Most Sarawakians will be familiar with the tale of Princess Santubong, who upon an altercation with her sister Princess Sejinjang over Prince Serapi (another mountain that we hiked), were cursed by their father, the King of Kayangan.
All became mountains, Mount Sejinjang and Mount Santubong. Mount Santubong has a distinctive feature where if you look along the breadth of it you see the profile of a sleeping woman. It is now a gazetted national park, with the highest point being 810 metres aboves sea level, overlooking the Damai Bay and the South China Sea.
Within the geography of Kuching City, Mount Santubong isn’t the tallest (Mount Serapi is 911 masl). But it has been known to make grown men and women who attempt to summit it cry.
On a blustery, cloudy Wednesday, we decided to scale Mount Santubong. By the time we got there, it was raininv moderately. We decided to persist and registered ourselves at the national park office.
It started easily enough, trails snaking through virgin jungle, fallen trees and rushing whitewater. As our elevation increased, what was normally dry trails became cascading mini waterfalls. We got our shoes soaked through in the first 30 minutes.
Note: When attempting to hike in tropical jungles, ignore GoreTex or any waterproof hiking shoes. It will almost never stay dry. Not to mention light and well ventilated shoes makes the water pour out faster.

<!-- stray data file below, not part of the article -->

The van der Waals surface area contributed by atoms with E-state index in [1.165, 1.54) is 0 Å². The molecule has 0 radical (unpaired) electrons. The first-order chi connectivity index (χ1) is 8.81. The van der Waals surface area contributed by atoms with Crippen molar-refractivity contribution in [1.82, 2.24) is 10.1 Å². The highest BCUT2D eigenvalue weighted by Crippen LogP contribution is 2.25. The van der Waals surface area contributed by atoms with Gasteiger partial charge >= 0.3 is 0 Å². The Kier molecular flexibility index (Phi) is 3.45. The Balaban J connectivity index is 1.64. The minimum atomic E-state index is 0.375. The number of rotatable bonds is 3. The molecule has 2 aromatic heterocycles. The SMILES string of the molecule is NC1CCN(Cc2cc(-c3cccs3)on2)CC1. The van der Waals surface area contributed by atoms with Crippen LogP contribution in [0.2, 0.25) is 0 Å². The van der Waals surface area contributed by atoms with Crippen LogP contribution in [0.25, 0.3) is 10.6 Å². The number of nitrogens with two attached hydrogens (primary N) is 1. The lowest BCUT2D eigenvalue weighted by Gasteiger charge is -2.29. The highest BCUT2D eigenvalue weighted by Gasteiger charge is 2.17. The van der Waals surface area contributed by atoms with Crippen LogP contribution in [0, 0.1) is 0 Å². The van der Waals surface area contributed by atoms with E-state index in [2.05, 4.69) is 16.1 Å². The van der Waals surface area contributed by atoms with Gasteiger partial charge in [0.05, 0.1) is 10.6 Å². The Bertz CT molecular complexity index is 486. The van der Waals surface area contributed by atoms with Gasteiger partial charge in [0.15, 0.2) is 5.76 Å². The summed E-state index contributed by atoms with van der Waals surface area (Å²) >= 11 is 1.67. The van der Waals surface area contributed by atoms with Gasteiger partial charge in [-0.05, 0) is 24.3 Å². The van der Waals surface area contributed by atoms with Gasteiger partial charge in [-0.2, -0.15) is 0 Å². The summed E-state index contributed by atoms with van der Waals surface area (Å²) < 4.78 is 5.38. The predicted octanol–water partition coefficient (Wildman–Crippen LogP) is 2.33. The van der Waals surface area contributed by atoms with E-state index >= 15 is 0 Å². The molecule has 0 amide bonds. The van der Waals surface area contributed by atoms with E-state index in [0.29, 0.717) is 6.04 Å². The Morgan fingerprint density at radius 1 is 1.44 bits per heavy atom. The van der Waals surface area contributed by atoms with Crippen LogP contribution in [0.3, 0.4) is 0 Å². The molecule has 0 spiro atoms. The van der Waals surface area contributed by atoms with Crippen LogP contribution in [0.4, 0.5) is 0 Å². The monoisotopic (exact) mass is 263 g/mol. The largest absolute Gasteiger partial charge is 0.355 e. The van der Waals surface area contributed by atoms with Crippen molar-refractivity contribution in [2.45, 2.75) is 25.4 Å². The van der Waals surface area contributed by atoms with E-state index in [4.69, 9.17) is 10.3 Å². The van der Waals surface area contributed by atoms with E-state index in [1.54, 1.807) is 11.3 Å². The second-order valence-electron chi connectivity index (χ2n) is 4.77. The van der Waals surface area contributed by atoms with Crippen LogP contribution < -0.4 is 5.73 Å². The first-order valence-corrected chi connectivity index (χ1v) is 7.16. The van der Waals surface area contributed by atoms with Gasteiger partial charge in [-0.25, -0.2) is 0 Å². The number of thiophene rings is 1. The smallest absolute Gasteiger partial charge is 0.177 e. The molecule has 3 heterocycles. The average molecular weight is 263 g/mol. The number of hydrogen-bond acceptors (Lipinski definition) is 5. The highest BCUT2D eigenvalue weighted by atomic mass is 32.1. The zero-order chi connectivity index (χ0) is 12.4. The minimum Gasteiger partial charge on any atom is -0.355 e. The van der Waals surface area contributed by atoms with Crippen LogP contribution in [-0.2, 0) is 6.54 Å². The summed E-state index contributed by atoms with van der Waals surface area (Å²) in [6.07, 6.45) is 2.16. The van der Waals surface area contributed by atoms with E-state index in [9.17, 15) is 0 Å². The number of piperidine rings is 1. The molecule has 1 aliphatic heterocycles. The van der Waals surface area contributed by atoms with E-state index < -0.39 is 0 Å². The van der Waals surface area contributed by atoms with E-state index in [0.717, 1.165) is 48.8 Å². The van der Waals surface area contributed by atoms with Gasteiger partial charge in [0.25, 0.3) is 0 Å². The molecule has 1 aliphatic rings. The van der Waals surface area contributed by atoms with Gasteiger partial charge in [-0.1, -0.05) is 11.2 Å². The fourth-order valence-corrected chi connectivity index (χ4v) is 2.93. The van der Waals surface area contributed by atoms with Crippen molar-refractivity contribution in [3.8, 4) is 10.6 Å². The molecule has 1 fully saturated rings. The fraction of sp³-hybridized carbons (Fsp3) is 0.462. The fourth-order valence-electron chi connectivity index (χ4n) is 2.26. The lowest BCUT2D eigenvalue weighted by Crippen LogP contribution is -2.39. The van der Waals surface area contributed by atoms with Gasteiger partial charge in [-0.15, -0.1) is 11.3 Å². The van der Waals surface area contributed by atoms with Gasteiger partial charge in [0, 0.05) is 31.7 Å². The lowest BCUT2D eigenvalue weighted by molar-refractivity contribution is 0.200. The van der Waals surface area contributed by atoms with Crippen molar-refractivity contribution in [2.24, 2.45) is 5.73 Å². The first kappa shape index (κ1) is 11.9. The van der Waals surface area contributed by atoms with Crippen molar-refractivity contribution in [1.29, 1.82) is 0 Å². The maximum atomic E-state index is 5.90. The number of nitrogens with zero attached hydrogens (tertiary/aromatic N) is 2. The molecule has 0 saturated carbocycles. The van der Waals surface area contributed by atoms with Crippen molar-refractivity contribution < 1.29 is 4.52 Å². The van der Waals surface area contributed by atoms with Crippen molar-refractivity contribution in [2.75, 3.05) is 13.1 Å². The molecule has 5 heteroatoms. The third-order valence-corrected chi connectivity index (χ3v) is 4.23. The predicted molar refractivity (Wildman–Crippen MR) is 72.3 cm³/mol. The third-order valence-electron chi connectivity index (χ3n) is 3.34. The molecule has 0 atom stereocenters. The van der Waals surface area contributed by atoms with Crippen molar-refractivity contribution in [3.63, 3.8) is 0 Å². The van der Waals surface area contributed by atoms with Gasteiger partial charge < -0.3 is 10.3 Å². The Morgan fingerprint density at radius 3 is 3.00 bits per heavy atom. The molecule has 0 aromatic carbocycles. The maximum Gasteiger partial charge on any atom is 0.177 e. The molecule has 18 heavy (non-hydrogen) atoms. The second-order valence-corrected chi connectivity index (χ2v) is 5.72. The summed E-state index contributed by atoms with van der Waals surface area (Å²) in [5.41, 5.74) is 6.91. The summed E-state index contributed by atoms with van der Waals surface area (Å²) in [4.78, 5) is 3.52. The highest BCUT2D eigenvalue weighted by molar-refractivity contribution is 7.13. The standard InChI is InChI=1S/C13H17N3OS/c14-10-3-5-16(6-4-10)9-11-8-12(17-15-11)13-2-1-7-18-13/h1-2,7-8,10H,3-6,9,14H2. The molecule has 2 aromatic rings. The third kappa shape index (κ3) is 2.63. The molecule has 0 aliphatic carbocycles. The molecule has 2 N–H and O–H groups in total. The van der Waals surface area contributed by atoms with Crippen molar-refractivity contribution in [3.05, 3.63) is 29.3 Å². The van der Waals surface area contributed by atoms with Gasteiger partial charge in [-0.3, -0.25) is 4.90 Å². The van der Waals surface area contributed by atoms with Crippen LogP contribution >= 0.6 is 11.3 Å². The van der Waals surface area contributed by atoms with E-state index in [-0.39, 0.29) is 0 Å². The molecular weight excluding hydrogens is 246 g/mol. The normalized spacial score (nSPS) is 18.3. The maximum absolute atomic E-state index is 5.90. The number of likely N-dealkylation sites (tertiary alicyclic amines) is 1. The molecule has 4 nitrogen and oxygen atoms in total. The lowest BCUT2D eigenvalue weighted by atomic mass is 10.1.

We reached the viewpoint (about 2 hours hike), only to realize the summit was a further 760 metres (distance not elevation). We thought, “Hell, it couldn’t be that far.”
I was never more wrong.
From then on I finally understood why it makes people cry. The inclines in some places were almost vertical, with nothing but wooden and rope stepladders. The mist grew thicker. Everything was slippery.
By the time we got to F12, we both were exhausted. We thought we finally made it to the top. It was a clearing on top with a gazebo. But there wasn’t any marker. The mist lay thick around us. We took a break to gather our bearings. Off to the side was another trail leading downwards. I reasoned it must be an alternate route back to park HQ.
And then the mist slowly lightened and I saw the true summit. Suffice to say we headed back. The journey down was even worse as we both were acrophobic.
Later on we found out F12 is about 750 masl. There was another 30 minute hike down and up another steep incline with lots of stepladders.
We were a bit disappointed. Oh well, next time, princess.
The trail itself is beautiful hike through virgin rainforest, giant trees and amazing forest symphonies. If it wasn’t for the rain, we would’ve played in the numerous waterfalls. You don’t need a guide because there are blue and red trail markers, but it can get confusing and disjointed as some paths are blocked by mounstrous fallen trees which require a few backtracking. General common sense and a really reliable pair of hiking shoes is enough. And lots of water.